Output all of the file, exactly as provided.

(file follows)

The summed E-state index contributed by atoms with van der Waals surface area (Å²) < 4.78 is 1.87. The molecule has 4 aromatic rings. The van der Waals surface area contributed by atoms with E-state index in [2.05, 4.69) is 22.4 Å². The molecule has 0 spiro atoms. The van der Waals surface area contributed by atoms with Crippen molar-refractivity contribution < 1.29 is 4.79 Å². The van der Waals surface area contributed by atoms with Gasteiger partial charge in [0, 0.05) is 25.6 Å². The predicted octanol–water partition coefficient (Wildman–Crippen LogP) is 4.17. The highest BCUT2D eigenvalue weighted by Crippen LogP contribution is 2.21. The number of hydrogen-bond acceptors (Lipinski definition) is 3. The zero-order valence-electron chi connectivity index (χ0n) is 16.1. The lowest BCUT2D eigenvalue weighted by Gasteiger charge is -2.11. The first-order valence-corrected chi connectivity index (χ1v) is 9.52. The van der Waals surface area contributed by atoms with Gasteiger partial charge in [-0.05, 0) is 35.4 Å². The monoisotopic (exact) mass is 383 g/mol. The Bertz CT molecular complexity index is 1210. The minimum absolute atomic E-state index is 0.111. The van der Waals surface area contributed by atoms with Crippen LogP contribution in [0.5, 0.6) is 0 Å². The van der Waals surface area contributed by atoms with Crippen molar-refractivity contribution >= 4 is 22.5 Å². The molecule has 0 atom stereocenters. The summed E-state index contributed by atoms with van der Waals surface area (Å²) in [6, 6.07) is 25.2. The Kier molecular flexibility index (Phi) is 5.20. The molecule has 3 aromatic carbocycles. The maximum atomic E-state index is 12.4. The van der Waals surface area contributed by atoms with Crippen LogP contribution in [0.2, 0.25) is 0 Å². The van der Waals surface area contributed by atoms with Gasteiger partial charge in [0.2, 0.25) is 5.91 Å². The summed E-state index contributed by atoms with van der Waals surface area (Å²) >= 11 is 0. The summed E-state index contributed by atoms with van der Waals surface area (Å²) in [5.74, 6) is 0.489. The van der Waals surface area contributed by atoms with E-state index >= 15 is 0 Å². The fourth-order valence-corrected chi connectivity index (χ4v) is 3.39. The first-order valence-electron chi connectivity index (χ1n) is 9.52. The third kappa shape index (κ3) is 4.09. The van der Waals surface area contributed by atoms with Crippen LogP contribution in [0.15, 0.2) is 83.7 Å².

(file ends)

The summed E-state index contributed by atoms with van der Waals surface area (Å²) < 4.78 is 1.87. The molecule has 4 aromatic rings. The van der Waals surface area contributed by atoms with E-state index in [2.05, 4.69) is 22.4 Å². The molecule has 0 spiro atoms. The van der Waals surface area contributed by atoms with Crippen molar-refractivity contribution < 1.29 is 4.79 Å². The van der Waals surface area contributed by atoms with Gasteiger partial charge in [0, 0.05) is 25.6 Å². The predicted octanol–water partition coefficient (Wildman–Crippen LogP) is 4.17. The highest BCUT2D eigenvalue weighted by Crippen LogP contribution is 2.21. The number of hydrogen-bond acceptors (Lipinski definition) is 3. The zero-order valence-electron chi connectivity index (χ0n) is 16.1. The lowest BCUT2D eigenvalue weighted by Gasteiger charge is -2.11. The first-order valence-corrected chi connectivity index (χ1v) is 9.52. The van der Waals surface area contributed by atoms with Gasteiger partial charge in [-0.05, 0) is 35.4 Å². The monoisotopic (exact) mass is 383 g/mol. The Bertz CT molecular complexity index is 1210. The minimum absolute atomic E-state index is 0.111. The van der Waals surface area contributed by atoms with Crippen LogP contribution in [0.5, 0.6) is 0 Å². The van der Waals surface area contributed by atoms with Crippen molar-refractivity contribution >= 4 is 22.5 Å². The molecule has 0 atom stereocenters. The summed E-state index contributed by atoms with van der Waals surface area (Å²) in [6, 6.07) is 25.2. The Kier molecular flexibility index (Phi) is 5.20. The molecule has 3 aromatic carbocycles. The maximum atomic E-state index is 12.4. The van der Waals surface area contributed by atoms with Crippen LogP contribution in [0.2, 0.25) is 0 Å². The van der Waals surface area contributed by atoms with Gasteiger partial charge in [0.2, 0.25) is 5.91 Å². The summed E-state index contributed by atoms with van der Waals surface area (Å²) >= 11 is 0. The summed E-state index contributed by atoms with van der Waals surface area (Å²) in [5.74, 6) is 0.489. The van der Waals surface area contributed by atoms with E-state index >= 15 is 0 Å². The fourth-order valence-corrected chi connectivity index (χ4v) is 3.39. The first-order valence-electron chi connectivity index (χ1n) is 9.52. The third kappa shape index (κ3) is 4.09. The van der Waals surface area contributed by atoms with Crippen LogP contribution in [0.15, 0.2) is 83.7 Å².